Penguins in the arctic zone of the Biodome. Looking down on the Tropical Forest area of the Biodome.

The Insectarium tour starts with you going down under the building into a simulated ant colony, which Lorelei enjoyed. It then works its way up through a few small exhibits of live and preserved insects to the glass section at the top of the building, which is a large butterfly garden.

On the way back we made our way to the Happy Cat Cafe. There are no cat cafes near us where the cats are actually in the dining area, so it was a treat to find one where they were! It struck me as a place that could only exist because Montreal is very accessible but seemingly not yet gentrified.

Cat on a table at the Happy Cat Cafe. Cats on the table might not be everyone’s thing.

We took an Uber back from the cafe to the hotel, and our innocuous conversation about chowder1 took a bit of a turn when I mentioned the Metro was wonderful compared to the Boston T. Our driver then informed us that America thinks it’s #1 at everything, but it’s falling apart and spending all its money on the military, while us Americans eat up all the propaganda fed to us by television. Well, maybe not us, riding in the Uber, because we were smart enough to see what it’s like outside of America. Anyway, we’d know all this already if we listened to Joe Rogan.

Friday - Street Art (and more cats!)

I looked up what might be happening while we were in Montreal when planning our vacation, and saw the Festival Mtl en Arts would be going on. We took the Metro up and walked down Saint Catherine. It was surprisingly smaller than the Arts Festival here in Beverly, but it wasn’t a bad day for a walk, and we got some art.

After that we took the Metro back towards the Old Port, walked past Notre-Dame (Lorelei could not be convinced to go inside), then stopped and got ice cream at Chat Colate, which is a cat themed cafe that does not have actual cats in it.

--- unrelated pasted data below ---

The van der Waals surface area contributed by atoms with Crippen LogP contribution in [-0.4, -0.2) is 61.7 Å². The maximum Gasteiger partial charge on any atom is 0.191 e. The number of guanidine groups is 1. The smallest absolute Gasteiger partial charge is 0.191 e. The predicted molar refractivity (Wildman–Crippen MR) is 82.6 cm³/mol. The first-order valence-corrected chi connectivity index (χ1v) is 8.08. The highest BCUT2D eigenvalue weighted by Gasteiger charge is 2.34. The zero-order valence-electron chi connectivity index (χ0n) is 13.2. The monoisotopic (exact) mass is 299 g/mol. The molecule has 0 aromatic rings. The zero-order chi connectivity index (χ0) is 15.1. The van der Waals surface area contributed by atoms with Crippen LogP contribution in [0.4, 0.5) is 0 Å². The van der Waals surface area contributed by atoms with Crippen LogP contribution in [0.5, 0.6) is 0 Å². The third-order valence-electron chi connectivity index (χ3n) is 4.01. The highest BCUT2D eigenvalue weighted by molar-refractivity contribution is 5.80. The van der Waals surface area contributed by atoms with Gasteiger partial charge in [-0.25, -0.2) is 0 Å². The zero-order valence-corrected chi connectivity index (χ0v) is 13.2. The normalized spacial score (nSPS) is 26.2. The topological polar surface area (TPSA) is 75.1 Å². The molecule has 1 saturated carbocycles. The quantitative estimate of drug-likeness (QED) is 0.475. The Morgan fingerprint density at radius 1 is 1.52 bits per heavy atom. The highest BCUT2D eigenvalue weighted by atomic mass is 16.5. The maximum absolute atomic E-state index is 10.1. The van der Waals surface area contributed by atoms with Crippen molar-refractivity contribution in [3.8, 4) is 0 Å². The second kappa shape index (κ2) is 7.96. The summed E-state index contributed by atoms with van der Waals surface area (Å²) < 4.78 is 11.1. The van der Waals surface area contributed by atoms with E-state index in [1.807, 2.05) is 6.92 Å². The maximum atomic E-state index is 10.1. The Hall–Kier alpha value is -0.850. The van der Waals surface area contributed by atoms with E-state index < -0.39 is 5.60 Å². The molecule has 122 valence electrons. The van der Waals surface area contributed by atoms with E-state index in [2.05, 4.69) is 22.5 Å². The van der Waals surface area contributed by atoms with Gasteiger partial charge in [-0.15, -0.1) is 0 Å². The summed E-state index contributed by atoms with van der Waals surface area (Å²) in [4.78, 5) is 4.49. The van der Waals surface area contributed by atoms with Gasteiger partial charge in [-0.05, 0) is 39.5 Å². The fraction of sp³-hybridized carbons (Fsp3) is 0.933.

Things we didn’t do

There were certainly a number of activities we considered we just didn’t have time for. I would have liked to make it to Mount Royal Park, to have spent more time in the Old Port, or to have made it out to the islands. I also didn’t consider that our hotel was right next to the train station, and we could have taken the train to Quebec City for a day or two.


I don’t have a lot of notes for food. While there’s lots of good food in Montreal, and we ate a lot, I wouldn’t say any place we ate at was particularly amazing. Some highlights:

  • Fiorellino had pretty good Italian food.
  • Pigeon Coffee in McGill had the only strong coffee I got in Montreal, decent breakfast, and a relaxing greenhouse-like interior space.
  • Sushi Rosa was an odd little place but it had good sushi, and was inexpensive. It has become quite convenient for us that on any given day Lorelei would be content eating two dozen avocado/cucumber rolls for any given meal.
  • After sushi we got dessert at C’ChoColat, which likely appeals mostly to college students with a near infinite metabolism, but the chocolate fondue was… something!

Lorelei looking at the chocolate fondue.


Overall I think we’d give the trip a 10/10 as far as travel with a child goes. Some closing notes:

  • One great advantage of the Metro / RESO connections is the availability of clean public bathrooms. This might be a weird thing to note, but compared to Boston, where every bathroom connected to public transportation looks like the one from Trainspotting, it was quite an improvement.
  • Restaurants in Montreal universally make great Shirley Temples.
  • As much as we tried to ignore everything about America while we were there, they were playing recaps of the Presidential debate in the Metro stations on Friday.


  1. What else does one talk about when someone says they are from Boston.

Tagged: travel